Soft Hindutva to hard on hate: Rahul’s secular pivot welcome

Since 2014, the BJP juggernaut has swept elections and changed India’s discourse on secularism. I have often criticised the Congress party for resorting to soft Hindutva, fearing that its historical secularism is costing it votes.
The Congress felt that the BJP had succeeded in persuading voters to equate secularism with anti-Hinduism. So, Rahul Gandhi began wearing a sacred thread, visiting temples and calling himself a Shiv bhakt. The Congress and other Opposition parties tried to boost their Hindu credentials while keeping silent about atrocities on Muslims, believing they had to compete with the BJP for the Hindutva vote.
During the Uttar Pradesh election, I asked Priyanka Gandhi why the Congress no longer beats the drum of secularism. She replied that the word seemed to put off some voters, so she aimed to achieve the same end through other tactics such as emphasising women’s rights. This was farcical logic. Electorally, it failed miserably. Soft Hindutva cannot beat hard Hindutva.
Rahul Gandhi’s Bharat Jodo Yatra marks a welcome return of the Congress to unambiguous secularism. He has repeatedly condemned communal hate stoked by Hindu nationalism. At the Red Fort, he declared that attempts to shout “Hindu-Muslim, Hindu-Muslim” on every issue diverted attention from big economic problems. He called for harmony and communal love to replace these messages of hate.

This show of spine may not produce an immediate avalanche of votes, but could help stem his party’s decline. It might hearten old, disillusioned supporters and win over young minds by showing that the Congress stands for principles even at some political cost.
The party has just won a narrow victory in the Himachal Pradesh election, with a vote share barely 1% above the BJP’s. That extra 1% was probably added by Rahul’s rising stature during the yatra. Opinion polls put the BJP well ahead at the start of the election campaign, but the Congress caught up as the yatra progressed.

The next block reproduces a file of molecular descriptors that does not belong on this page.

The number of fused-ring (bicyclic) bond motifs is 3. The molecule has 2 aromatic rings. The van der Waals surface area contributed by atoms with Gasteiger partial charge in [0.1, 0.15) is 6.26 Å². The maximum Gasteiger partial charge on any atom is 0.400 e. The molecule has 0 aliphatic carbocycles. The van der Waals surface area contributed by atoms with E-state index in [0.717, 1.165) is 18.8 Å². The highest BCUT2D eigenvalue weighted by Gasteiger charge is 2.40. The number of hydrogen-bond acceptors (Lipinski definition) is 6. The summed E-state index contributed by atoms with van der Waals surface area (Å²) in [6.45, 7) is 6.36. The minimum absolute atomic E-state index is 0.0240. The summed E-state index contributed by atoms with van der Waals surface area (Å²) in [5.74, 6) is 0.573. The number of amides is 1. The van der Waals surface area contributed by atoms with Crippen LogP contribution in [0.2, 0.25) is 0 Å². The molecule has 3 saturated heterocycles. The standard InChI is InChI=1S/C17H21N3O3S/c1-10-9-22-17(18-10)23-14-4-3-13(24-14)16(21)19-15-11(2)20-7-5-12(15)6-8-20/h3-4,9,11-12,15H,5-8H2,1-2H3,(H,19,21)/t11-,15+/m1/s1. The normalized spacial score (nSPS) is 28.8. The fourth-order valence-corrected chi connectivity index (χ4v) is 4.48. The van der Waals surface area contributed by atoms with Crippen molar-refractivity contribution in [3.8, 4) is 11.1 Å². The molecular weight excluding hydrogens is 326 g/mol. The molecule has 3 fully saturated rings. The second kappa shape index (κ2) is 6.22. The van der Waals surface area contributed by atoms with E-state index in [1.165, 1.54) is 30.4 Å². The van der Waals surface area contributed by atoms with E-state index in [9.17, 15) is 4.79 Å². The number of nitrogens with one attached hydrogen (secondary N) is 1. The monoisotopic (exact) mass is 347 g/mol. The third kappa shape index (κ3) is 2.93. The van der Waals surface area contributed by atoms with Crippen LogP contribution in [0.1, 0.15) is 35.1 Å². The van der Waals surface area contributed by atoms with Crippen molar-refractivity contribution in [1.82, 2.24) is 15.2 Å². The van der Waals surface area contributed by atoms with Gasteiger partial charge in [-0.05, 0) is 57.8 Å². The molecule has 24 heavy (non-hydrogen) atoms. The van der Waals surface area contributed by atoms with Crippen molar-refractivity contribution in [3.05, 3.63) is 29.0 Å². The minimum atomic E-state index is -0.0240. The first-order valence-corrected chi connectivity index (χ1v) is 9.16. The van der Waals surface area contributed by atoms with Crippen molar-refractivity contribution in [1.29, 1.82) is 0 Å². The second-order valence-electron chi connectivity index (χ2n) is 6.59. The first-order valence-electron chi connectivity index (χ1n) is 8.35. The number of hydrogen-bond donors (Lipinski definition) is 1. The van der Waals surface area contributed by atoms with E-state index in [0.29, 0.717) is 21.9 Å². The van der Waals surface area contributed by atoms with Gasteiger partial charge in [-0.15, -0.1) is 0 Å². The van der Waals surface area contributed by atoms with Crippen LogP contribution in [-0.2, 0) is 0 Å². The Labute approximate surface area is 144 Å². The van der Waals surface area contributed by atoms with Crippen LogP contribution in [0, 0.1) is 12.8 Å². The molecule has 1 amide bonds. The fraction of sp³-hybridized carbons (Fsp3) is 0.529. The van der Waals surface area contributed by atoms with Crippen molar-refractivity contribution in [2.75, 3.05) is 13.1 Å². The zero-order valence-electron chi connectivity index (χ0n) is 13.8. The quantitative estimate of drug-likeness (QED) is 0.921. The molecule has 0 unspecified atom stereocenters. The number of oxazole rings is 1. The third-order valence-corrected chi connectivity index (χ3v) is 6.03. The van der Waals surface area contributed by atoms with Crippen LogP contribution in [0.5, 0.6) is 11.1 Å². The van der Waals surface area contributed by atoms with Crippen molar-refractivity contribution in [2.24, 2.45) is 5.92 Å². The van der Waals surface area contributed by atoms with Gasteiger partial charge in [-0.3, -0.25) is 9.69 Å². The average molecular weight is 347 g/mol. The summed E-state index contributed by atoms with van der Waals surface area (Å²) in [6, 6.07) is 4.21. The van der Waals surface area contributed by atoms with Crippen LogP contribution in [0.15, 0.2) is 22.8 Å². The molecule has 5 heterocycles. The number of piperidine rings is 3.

Rahul’s ‘pappu’ image has given way to something more solid. The BJP itself reckons that the yatra has had an impact. Some right-wingers have said the yatra is being supported by urban Naxals, the Lutyens crowd, and anti-national elements. That should strengthen Rahul’s resolve, not weaken it.
He has sparked a controversy by squarely taking on Veer Savarkar, considered the father of Hindutva. After being jailed and tortured by the British, Savarkar renounced his ‘veer’ past and pledged loyalty to the British if released. Historian RC Majumdar cites Savarkar’s mercy petition: “Now no man having the good of India and humanity at heart will blindly step on the thorny paths which in the excited and hopeless situation of India in 1906-07 beguiled us from the path of peace and progress. Therefore, if the government in their manifold beneficence and mercy release me, I for one cannot but be the staunchest advocate of constitutional progress and loyalty to the English government which is the foremost condition of that progress.”
During his yatra, Rahul said that while Savarkar wrote mercy petitions, thousands of Congressmen went to jail to demand independence. Surely, they deserved to be called ‘veer’, not those who asked for mercy. His Maharashtra ally Uddhav Thackeray quickly distanced himself from his remarks, saying his party had the utmost regard for Veer Savarkar.
A yatra is more spectacle than substance. Rahul will have to flesh out the gains of his trek. Communal harmony can only be part of his comeback agenda. He must provide additional reasons for voters to back him. But secularism is a good starting point at a time when hate has proliferated.
Hindu nationalists now claim that promoting secularism hurts Hindu sentiment. Any scholar will tell you that Hinduism is more about tolerance than hate. But thousands of trolls view hate speech as a celebration of Hinduism, and criticism of hate as hurtful anti-Hinduism.
Last week, Bihar RJD leader Abdul Bari Siddiqui said that for Muslims “desh ka mahaul itna kharab hai” (the atmosphere is very bad) that he has advised his children to settle abroad. The state BJP slammed Bari for hurting Hindu sentiment. His party supported him, but its senior partner in the ruling coalition, the JDU, distanced itself from Bari, and obliged him to say he was sorry if he had offended anybody’s feelings. This is Orwellian. Surely the apologists should be those who ruined the communal atmosphere, not the victims.
Rahul must keep putting more spine into secular politics and stop being on the defensive. Secularism is a beautiful concept. Sing its virtues loud and clear.
This article was originally published by The Times of India on January 1, 2023.

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